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Poor communication rankled discussions in the past few weeks about where the Kensington Mine transfer station should be located, but a key conservation group acknowledged the problems Friday and said it would attempt to make amends.
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While Goldbelt, Juneau's Native corporation, thought it had an agreement with mine owner Coeur Alaska to locate a transfer station on its land at Cascade Point, the mine company apparently changed its mind in the past few months, Goldbelt CEO Gary Droubay said.
Droubay charged that the decision to propose a transfer station at Yankee Cove - on property not owned by the Native corporation - occurred during private negotiations to which Goldbelt was not invited. The switch means Goldbelt would not realize planned economic gains in developing its land for the mine at Cascade Point.
Coeur Alaska declined to comment for this article, referring instead to a statement released Wednesday by the city. In it, the city refutes Goldbelt's claim that Coeur's switch to Yankee Cove marks a new demand.
"It's new to us," Droubay said Friday. "Up until this time, we always thought it was Coeur's intention to use Cascade Point."
The city brokered the facilitated talks, which started in September after a court found Coeur Alaska's mine tailings proposal violated the Clean Water Act and the company agreed to work with environmental groups to rewrite its plan.
While the court's ruling was based on tailings, environmental groups were concerned not only with the location and technology used for tailings, but also Cascade Point as a base for marine operations and various other operating problems.
The negotiations were between conservation groups and the mine owner, and mainly concerned tailings disposal. Goldbelt was not invited to participate.
Over the course of four discussions that ended last month, negotiations did not occur concerning Cascade Point, but Goldbelt's stake in the new plan was discussed, said Russell Heath, executive director of Southeast Alaska Conservation Council. At that point, Goldbelt should have been brought to the table, he said.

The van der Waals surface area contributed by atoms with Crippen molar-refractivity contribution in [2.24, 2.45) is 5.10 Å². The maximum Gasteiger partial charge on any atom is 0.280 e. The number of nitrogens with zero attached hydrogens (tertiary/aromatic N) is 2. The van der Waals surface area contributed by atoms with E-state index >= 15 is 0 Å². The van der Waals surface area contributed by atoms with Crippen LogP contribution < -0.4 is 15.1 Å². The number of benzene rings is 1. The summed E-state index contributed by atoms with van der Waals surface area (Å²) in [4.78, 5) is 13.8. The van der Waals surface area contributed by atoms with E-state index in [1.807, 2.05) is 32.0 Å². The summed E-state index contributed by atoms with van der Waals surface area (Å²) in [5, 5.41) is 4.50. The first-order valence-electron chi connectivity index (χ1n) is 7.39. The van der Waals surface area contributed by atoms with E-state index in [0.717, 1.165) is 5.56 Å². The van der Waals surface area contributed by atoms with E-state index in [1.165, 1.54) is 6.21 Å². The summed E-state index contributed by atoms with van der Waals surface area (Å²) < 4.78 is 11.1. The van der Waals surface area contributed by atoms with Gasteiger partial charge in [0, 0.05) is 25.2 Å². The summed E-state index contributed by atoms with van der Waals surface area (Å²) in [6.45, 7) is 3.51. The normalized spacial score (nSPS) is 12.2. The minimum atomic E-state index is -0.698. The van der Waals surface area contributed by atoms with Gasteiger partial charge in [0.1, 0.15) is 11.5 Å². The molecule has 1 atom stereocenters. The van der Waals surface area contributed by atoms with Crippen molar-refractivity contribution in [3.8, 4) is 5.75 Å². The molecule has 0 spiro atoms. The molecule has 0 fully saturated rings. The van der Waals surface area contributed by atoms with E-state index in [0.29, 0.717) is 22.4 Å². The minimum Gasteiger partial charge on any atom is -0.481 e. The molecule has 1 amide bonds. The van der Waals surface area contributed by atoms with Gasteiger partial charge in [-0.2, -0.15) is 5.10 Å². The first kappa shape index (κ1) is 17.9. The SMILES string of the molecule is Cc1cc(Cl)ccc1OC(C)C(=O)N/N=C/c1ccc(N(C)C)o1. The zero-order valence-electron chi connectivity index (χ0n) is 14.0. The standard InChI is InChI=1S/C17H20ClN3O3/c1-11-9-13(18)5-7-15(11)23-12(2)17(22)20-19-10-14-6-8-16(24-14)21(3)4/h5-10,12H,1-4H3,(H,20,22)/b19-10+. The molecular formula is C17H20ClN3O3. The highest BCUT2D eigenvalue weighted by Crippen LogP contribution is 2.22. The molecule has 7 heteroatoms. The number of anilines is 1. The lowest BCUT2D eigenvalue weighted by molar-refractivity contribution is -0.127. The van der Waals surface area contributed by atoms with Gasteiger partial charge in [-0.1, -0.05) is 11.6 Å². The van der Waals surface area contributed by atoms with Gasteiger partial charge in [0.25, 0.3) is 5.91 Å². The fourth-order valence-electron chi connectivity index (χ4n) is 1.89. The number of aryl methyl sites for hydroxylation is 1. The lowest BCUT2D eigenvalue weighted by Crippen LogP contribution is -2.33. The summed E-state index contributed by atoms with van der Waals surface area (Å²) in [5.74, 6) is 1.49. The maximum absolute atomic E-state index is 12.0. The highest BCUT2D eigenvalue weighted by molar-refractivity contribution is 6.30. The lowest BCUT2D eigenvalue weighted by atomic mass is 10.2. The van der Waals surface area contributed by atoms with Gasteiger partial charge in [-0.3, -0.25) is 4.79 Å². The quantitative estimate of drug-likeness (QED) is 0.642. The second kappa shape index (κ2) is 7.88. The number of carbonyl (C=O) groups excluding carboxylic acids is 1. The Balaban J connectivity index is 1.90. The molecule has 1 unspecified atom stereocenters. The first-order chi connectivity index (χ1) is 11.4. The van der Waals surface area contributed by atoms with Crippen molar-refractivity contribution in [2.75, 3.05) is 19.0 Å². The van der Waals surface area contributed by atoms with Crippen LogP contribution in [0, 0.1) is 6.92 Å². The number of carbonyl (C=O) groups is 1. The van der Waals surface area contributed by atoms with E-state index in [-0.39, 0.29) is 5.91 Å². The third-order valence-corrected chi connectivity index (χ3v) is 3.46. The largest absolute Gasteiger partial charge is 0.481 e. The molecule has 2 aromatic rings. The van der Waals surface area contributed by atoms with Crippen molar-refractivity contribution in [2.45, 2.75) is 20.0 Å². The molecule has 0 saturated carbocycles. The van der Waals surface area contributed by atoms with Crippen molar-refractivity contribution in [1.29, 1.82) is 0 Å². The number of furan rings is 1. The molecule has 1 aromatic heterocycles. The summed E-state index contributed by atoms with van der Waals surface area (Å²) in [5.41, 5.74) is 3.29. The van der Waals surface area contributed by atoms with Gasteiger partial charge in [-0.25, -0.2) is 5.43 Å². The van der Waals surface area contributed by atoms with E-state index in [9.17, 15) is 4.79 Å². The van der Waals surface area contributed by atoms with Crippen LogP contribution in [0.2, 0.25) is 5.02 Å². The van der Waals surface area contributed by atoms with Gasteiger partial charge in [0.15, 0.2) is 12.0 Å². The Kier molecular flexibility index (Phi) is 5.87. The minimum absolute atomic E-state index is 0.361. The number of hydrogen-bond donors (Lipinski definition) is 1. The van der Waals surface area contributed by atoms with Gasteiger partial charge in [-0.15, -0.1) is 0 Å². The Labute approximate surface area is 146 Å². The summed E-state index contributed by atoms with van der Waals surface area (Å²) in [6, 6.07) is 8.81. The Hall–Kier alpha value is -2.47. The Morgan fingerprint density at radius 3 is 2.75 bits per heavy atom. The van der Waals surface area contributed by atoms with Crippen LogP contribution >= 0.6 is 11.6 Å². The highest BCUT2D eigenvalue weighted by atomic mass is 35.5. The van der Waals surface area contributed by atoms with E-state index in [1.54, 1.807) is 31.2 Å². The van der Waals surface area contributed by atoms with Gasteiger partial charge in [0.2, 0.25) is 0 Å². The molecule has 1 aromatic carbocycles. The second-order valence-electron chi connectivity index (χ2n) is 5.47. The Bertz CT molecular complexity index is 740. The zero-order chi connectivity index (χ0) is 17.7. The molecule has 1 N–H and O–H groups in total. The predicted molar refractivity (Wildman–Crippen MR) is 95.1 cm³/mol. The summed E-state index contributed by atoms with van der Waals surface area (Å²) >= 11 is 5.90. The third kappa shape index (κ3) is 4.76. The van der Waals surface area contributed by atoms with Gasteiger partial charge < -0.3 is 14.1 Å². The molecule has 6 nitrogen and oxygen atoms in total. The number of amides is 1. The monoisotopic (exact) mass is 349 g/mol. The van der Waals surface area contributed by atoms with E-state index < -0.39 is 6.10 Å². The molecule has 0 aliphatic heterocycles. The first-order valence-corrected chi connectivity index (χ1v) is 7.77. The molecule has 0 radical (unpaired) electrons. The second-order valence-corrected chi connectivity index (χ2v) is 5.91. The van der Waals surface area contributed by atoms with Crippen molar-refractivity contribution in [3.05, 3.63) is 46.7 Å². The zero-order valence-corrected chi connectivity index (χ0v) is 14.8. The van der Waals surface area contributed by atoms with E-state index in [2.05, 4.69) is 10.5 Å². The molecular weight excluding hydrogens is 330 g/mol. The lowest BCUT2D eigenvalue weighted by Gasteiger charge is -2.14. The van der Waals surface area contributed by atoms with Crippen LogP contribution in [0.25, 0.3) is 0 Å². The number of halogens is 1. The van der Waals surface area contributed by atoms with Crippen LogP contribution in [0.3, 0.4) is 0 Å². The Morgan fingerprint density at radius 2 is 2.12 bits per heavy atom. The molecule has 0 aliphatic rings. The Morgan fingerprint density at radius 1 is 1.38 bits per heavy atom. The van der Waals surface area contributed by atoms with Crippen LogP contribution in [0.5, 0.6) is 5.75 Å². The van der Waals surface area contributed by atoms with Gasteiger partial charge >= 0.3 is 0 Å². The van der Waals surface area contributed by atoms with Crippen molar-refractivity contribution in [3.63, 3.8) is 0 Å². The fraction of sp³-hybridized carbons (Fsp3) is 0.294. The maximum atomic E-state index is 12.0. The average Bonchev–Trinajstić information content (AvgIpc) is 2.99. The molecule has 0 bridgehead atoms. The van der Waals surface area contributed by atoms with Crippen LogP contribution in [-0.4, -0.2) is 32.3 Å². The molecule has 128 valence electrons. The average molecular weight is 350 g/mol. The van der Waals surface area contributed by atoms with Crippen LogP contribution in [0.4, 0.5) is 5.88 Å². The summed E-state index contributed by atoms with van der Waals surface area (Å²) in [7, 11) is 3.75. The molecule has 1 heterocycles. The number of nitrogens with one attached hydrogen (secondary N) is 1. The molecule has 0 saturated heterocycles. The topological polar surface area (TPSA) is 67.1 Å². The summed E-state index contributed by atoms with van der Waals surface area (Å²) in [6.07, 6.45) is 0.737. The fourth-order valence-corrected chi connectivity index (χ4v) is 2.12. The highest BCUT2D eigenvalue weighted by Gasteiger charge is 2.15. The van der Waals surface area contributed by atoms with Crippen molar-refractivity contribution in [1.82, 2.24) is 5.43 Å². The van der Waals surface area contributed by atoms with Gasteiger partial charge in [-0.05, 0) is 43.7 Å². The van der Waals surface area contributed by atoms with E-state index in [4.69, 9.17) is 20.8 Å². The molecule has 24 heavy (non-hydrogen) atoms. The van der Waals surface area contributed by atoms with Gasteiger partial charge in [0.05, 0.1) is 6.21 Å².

Mayor Bruce Botelho agreed.
"In retrospect, there would have been an appropriate time to consult directly with Goldbelt," Botelho said Friday.
Instead, Coeur Alaska representatives informed groups attending the negotiating sessions that an arrangement had been made regarding Cascade Point.
According to Droubay, there was no arrangement.
"It was a miscommunication between all three of us," Heath said, referring to SEACC, Coeur Alaska and Goldbelt.
Heath also said it was SEACC's intent that the negotiations to develop an environmentally and commercially sound plan result in a proposal that would compensate Goldbelt for its commercial loss. SEACC for years opposed locating a transfer station at Cascade Point because it would introduce pollutants into Berners Bay, a herring spawning ground.
Those intentions were not met. But Heath said that SEACC would attempt to move forward by negotiating in a way that addresses the Native corporation's concerns. He could not say Friday how that might occur.
Droubay said the Goldbelt board of directors is disappointed. Members of the board were involved in selecting the Cascade Point lands decades ago under terms of the Native Claims Settlement Act. They had originally selected Admiralty Island, but changed their choice over environmental concerns there.
"We believe it's important that the mine open," Droubay said Friday, because it would bring jobs to Juneau. The Native corporation would likely look elsewhere for development opportunities on Cascade Point, he said.
The U.S. Forest Service and state Department of Natural Resources have preliminarily reviewed Coeur Alaska's operating plan. The company expects to begin the formal permitting process late this year or early in 2008, according to the city.
Contact Kim Marquis at 523-2279 or email@example.com.